The publication of an edited version of my Troppo post about abolition of mandatory universal detention of asylum seekers at the ABC Unleashed site has certainly been an interesting experience. Fairly predictably it attracted the sort of polarised “howling into the darkness” comment thread that used to characterise Troppo years ago before we decided that smaller, more civil conversations were more congenial and useful.
About the only advantage of that sort of forum is that it at least provides a chance to respond to the standard knee-jerk canards of the Great Unwashed in the hope that more thoughtful and open-minded readers, who might otherwise be swayed by ignorant “pub” wisdom, will be provoked into thinking a little more deeply about the subject.
I was instantly labelled a “bleeding heart” “ivory tower” “leftie” academic whose thoughts should on that account be just as instantly dismissed.11. KP: OTO Saint Julian Burnside praised it as a “great article”, which may or may not be a compensating factor depending on one’s viewpoint [↩] As frequent Troppo readers will be aware, those labels just don’t fit. In fact I was even a cautious supporter of Howard’s “Pacific Solution” some years ago, until it became apparent that it simply didn’t work and achieved little except to inflict additional and pointless suffering on asylum seekers who in the majority of cases were genuine refugees fleeing persecution.
Of course, rejecting mandatory universal detention and offshore processing because they don’t actually work does not make one a “bleeding heart”. It does however impose some sort of intellectual obligation to propose alternative policies if you expect to be taken seriously.
For a start, abolishing universal mandatory detention, especially the offshore processing variant, will save large amounts of money which will then be available for spending on programs for dealing with asylum seekers in an effective and humane way. A conservative estimate is that it costs around $150 per day to keep an asylum seeker in detention but only around $50 per day for community-based accommodation during processing, review and appeals (derived from conversion of US figures from a Human Rights Watch publication no longer online).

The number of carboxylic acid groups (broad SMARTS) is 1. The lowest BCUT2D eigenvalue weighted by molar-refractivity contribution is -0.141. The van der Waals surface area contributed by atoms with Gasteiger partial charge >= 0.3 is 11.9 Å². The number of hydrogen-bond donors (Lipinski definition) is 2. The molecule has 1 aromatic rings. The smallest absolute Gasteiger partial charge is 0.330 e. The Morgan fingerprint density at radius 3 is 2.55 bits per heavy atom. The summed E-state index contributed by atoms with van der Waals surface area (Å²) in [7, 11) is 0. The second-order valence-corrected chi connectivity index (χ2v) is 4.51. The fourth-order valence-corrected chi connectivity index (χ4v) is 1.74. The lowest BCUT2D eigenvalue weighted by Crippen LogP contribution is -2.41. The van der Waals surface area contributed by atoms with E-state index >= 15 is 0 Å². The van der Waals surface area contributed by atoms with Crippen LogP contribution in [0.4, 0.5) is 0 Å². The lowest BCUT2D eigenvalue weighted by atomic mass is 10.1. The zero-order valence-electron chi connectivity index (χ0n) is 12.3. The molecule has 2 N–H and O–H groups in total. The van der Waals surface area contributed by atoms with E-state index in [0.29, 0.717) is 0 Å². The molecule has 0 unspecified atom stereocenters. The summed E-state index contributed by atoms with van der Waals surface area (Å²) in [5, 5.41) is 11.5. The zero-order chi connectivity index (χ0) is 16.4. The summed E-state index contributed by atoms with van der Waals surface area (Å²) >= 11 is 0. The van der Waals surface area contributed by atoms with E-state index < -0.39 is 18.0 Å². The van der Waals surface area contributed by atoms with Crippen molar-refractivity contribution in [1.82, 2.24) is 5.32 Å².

At present, asylum seekers enlist with people smugglers because it is the rational decision on entirely pragmatic grounds. If they get close enough to Australia to be intercepted by the Australian Navy and can satisfy the requirements for refugee status 22. KP: A refugee is a person who “owing to a well-founded fear of being persecuted for reasons of race, religion, nationality, membership of a particular social group, or political opinion, is outside the country of his nationality, and is unable to or, owing to such fear, is unwilling to avail himself of the protection of that country…” [↩] then they will receive a protection visa and residence rights in Australia. They may have to endure 2-3 years in detention but the result is certain. By contrast, if they stay in a refugee camp in Pakistan, India or wherever, they are likely to be waiting 5-10 years even if they are in a position to apply under Australia’s offshore humanitarian program, and even then they may or may not be selected. In those circumstances, paying $10-15,000 to a people smuggler is an excellent deal for those who can raise the money from their extended families, and the prospect of 2-3 years even in quite uncomfortable migration detention in Australia, Nauru or East Timor is unlikely to prove a deterrent.
The policy challenge for any Australian government is to find workable ways to make enlisting with the people smugglers less attractive and waiting in an overseas refugee camp more attractive, while not adopting deterrent tactics that subject refugees to inhumane treatment. Fortunately, abolishing mandatory detention will make available substantial funds to implement such policies Here are my proposals: